CARLOS GONZALEZ • email@example.com ,
Charlie Coyle (63) of the Minnesota Wild celebrated after scoring in the first period.
Carlos Gonzalez, Dml - Star Tribune
Reusse: Coyle emerging as one of Wild's best rookies
- Article by: PATRICK REUSSE
- Star Tribune
- April 24, 2013 - 11:38 AM
The Wild had lost five games in a row at the Xcel Energy Center. There were some strong starts that led to nothing, and then the home team would fade into the St. Paul night.
The last home victory was on March 30. It was a shootout win over the Los Angeles Kings that moved the Wild into a tie for third in the West. When the Kings returned on Tuesday night, the Wild was tied for seventh in West, and holding a playoff spot by a precarious point over ninth-place Detroit.
The teams parried for a hunk of the first period, and then the Wild started a push. There were six consecutive shifts, maybe eight, where the Kings were forced backward, and yet there was nothing on the scoreboard.
Was this going to be a replay of most of April in the X?
There were four minutes left and the top line of Mikko Koivu, Zach Parise and rookie Charlie Coyle pushed the Kings deep again.
“We turned over the puck too much in the first period,’’ said Darryl Sutter, the crusty Kings coach. “You have to play 60 minutes against a desperate hockey team.’’
There was no desperation with Parise when he cornered the puck to the left of the net. Matt Greene seemed to have the front of the net covered, but Parise saw the 6-foot-2 Coyle open behind the L.A. defenseman.
“The puck just kind of went loose, and I looked for some space behind the guy [Greene],’’ Coyle said. “Zach wound up with puck and made a perfect pass, right on my tape.’’
Coyle put in his eighth goal for a 1-0 lead at 16:21. Finally, there was a reward for the streak of strong shifts. And 16 seconds later, there was another on Cal Clutterbuck’s goal.
The rapid-fire goals in the first period were enough for a 2-1 victory over the Kings. They also were enough to take the pressure off the Wild and put it on the cusp of the playoffs with two games left.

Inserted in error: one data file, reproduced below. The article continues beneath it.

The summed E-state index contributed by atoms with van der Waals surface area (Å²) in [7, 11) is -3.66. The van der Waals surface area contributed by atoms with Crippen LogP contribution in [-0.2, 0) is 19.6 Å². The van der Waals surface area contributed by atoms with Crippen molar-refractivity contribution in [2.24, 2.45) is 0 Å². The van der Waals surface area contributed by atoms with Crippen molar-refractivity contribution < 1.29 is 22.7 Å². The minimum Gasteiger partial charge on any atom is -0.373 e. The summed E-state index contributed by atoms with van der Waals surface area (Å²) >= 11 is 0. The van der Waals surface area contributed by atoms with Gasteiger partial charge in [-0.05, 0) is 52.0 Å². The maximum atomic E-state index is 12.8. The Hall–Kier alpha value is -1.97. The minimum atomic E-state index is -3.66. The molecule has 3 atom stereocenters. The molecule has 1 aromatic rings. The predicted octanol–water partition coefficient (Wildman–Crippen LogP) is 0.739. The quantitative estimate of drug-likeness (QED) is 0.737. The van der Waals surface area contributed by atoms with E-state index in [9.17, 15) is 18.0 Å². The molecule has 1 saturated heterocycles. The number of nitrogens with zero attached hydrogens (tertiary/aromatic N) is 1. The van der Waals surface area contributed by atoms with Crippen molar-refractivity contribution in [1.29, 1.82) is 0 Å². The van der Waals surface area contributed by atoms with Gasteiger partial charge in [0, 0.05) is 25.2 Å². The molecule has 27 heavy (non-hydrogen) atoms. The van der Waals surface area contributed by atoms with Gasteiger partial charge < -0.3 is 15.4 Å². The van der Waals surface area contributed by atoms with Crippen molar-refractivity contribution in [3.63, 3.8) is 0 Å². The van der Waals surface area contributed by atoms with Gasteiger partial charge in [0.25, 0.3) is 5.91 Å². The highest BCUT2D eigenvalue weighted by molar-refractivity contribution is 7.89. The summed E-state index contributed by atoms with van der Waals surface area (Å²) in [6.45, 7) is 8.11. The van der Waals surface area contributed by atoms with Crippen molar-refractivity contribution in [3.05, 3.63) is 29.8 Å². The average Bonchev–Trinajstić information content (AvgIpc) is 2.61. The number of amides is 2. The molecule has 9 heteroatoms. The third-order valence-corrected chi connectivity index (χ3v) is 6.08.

How did Parise fit that pass past Greene’s reach and onto Coyle’s stick? It looked like there was only an inch or 2 of room.
“I didn’t think there was any room,’’ Coyle said. “I don’t know how Zach got the puck through there.’’
Coyle turned 21 on March 2. He started the season with the Houston Aeros, was called up early for five games, and went back to the AHL for nine days.
Coyle came back and played with force. He also teamed with Koivu and Parise.
The Wild changed that briefly after the acquisition of Jason Pominville, as coach Mike Yeo decided to put his high-priced veterans together. That line didn’t look the same without the rugged, rambunctious Coyle on the right side.
Coyle was moved back five games ago. The opponents were the defending Stanley Cup champions and Parise-Koivu-Coyle was the best line on the ice.
Mikael Granlund was the rookie with the big buildup when this season started. He’s back in Houston again.
The rookie publicity then went to defenseman Jonas Brodin. The steadiness in the 19-year-old’s play was astounding. He was on the ice for nearly 30 minutes with partner Ryan Suter on Tuesday.
And yet when you talk Wild rookies and fantastic futures, Coyle belongs in that conversation as prominently as does Brodin. The big right winger is always making plays, on both ends of the ice.
Coyle came to the Wild with Devin Setoguchi in the trade that sent Brent Burns to San Jose on draft night in June 2011.
“I hadn’t seen him, but I heard a little about him — that he was a strong kid with a chance to be a good player,’’ Setoguchi said Tuesday.
“He gets to play with two of the best players in the Northwest Division,’’ Setoguchi said. “He’s making plays with those two guys.’’
Coyle is grateful for the opportunity to have Koivu and Parise as linemates.
“Playing any place on this team would be great,’’ Coyle said. “Being on a line with those two players … that is special.’’
Patrick Reusse can be heard 3-6 p.m. weekdays on AM-1500. firstname.lastname@example.org
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